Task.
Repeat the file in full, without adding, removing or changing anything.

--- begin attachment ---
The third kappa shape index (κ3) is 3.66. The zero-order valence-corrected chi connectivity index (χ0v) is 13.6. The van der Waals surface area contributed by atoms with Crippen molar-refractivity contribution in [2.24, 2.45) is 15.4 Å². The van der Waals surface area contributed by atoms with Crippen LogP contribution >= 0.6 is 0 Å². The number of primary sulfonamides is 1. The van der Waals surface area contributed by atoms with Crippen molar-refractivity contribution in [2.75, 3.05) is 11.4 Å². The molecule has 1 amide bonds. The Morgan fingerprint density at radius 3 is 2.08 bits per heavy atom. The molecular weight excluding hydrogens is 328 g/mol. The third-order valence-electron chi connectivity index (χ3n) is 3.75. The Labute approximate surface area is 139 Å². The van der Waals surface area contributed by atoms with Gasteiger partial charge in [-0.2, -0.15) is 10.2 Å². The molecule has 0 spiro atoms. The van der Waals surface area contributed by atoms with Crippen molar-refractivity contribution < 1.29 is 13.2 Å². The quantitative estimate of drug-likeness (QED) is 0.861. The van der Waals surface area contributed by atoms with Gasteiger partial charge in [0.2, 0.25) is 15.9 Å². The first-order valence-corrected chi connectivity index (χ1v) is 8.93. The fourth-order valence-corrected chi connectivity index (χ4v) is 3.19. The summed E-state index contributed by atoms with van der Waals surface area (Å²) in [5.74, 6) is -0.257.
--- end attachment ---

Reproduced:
The third kappa shape index (κ3) is 3.66. The zero-order valence-corrected chi connectivity index (χ0v) is 13.6. The van der Waals surface area contributed by atoms with Crippen molar-refractivity contribution in [2.24, 2.45) is 15.4 Å². The van der Waals surface area contributed by atoms with Crippen LogP contribution >= 0.6 is 0 Å². The number of primary sulfonamides is 1. The van der Waals surface area contributed by atoms with Crippen molar-refractivity contribution in [2.75, 3.05) is 11.4 Å². The molecule has 1 amide bonds. The Morgan fingerprint density at radius 3 is 2.08 bits per heavy atom. The molecular weight excluding hydrogens is 328 g/mol. The third-order valence-electron chi connectivity index (χ3n) is 3.75. The Labute approximate surface area is 139 Å². The van der Waals surface area contributed by atoms with Gasteiger partial charge in [-0.2, -0.15) is 10.2 Å². The molecule has 0 spiro atoms. The van der Waals surface area contributed by atoms with Crippen molar-refractivity contribution < 1.29 is 13.2 Å². The quantitative estimate of drug-likeness (QED) is 0.861. The van der Waals surface area contributed by atoms with Gasteiger partial charge in [0.2, 0.25) is 15.9 Å². The first-order valence-corrected chi connectivity index (χ1v) is 8.93. The fourth-order valence-corrected chi connectivity index (χ4v) is 3.19. The summed E-state index contributed by atoms with van der Waals surface area (Å²) in [5.74, 6) is -0.257.